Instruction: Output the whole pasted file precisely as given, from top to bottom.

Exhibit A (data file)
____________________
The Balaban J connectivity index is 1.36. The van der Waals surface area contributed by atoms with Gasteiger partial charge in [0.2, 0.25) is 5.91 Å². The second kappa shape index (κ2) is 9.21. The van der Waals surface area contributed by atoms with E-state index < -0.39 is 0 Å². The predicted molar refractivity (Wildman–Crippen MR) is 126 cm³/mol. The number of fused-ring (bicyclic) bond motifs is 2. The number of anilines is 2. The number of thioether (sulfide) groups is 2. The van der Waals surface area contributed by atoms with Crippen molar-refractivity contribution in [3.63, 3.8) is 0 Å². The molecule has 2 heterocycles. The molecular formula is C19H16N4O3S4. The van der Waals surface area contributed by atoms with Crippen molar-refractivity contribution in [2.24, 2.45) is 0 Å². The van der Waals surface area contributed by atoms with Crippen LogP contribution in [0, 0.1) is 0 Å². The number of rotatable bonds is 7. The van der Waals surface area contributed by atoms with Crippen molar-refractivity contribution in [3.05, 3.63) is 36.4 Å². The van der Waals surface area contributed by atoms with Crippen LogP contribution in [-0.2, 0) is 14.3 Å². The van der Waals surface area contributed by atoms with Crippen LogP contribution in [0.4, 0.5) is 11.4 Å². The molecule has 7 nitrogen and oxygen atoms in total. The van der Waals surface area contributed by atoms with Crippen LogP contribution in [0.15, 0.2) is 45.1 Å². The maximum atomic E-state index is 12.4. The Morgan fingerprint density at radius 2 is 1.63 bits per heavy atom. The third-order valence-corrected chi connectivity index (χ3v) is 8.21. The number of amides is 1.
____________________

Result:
The Balaban J connectivity index is 1.36. The van der Waals surface area contributed by atoms with Gasteiger partial charge in [0.2, 0.25) is 5.91 Å². The second kappa shape index (κ2) is 9.21. The van der Waals surface area contributed by atoms with E-state index < -0.39 is 0 Å². The predicted molar refractivity (Wildman–Crippen MR) is 126 cm³/mol. The number of fused-ring (bicyclic) bond motifs is 2. The number of anilines is 2. The number of thioether (sulfide) groups is 2. The van der Waals surface area contributed by atoms with Crippen molar-refractivity contribution in [3.63, 3.8) is 0 Å². The molecule has 2 heterocycles. The molecular formula is C19H16N4O3S4. The van der Waals surface area contributed by atoms with Crippen molar-refractivity contribution in [2.24, 2.45) is 0 Å². The van der Waals surface area contributed by atoms with Crippen LogP contribution in [0, 0.1) is 0 Å². The number of rotatable bonds is 7. The van der Waals surface area contributed by atoms with Crippen molar-refractivity contribution in [3.05, 3.63) is 36.4 Å². The van der Waals surface area contributed by atoms with Crippen LogP contribution in [-0.2, 0) is 14.3 Å². The van der Waals surface area contributed by atoms with Crippen LogP contribution in [0.4, 0.5) is 11.4 Å². The molecule has 7 nitrogen and oxygen atoms in total. The van der Waals surface area contributed by atoms with Crippen LogP contribution in [0.15, 0.2) is 45.1 Å². The maximum atomic E-state index is 12.4. The Morgan fingerprint density at radius 2 is 1.63 bits per heavy atom. The third-order valence-corrected chi connectivity index (χ3v) is 8.21. The number of amides is 1.